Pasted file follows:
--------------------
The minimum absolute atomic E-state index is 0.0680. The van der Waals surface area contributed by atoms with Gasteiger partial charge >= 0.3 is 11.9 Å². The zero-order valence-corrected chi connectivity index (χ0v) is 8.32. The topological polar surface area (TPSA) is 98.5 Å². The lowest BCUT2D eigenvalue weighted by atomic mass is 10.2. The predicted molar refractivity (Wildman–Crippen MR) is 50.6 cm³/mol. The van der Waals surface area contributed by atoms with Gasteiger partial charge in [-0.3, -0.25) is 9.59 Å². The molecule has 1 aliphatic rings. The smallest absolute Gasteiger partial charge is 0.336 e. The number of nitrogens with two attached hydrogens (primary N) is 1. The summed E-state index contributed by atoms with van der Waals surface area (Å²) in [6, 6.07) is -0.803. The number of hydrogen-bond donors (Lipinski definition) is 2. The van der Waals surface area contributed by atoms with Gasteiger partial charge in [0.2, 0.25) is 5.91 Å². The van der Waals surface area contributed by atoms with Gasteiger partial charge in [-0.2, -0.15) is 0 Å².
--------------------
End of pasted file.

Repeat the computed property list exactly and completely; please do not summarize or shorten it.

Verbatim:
The minimum absolute atomic E-state index is 0.0680. The van der Waals surface area contributed by atoms with Gasteiger partial charge >= 0.3 is 11.9 Å². The zero-order valence-corrected chi connectivity index (χ0v) is 8.32. The topological polar surface area (TPSA) is 98.5 Å². The lowest BCUT2D eigenvalue weighted by atomic mass is 10.2. The predicted molar refractivity (Wildman–Crippen MR) is 50.6 cm³/mol. The van der Waals surface area contributed by atoms with Gasteiger partial charge in [-0.3, -0.25) is 9.59 Å². The molecule has 1 aliphatic rings. The smallest absolute Gasteiger partial charge is 0.336 e. The number of nitrogens with two attached hydrogens (primary N) is 1. The summed E-state index contributed by atoms with van der Waals surface area (Å²) in [6, 6.07) is -0.803. The number of hydrogen-bond donors (Lipinski definition) is 2. The van der Waals surface area contributed by atoms with Gasteiger partial charge in [0.2, 0.25) is 5.91 Å². The van der Waals surface area contributed by atoms with Gasteiger partial charge in [-0.2, -0.15) is 0 Å².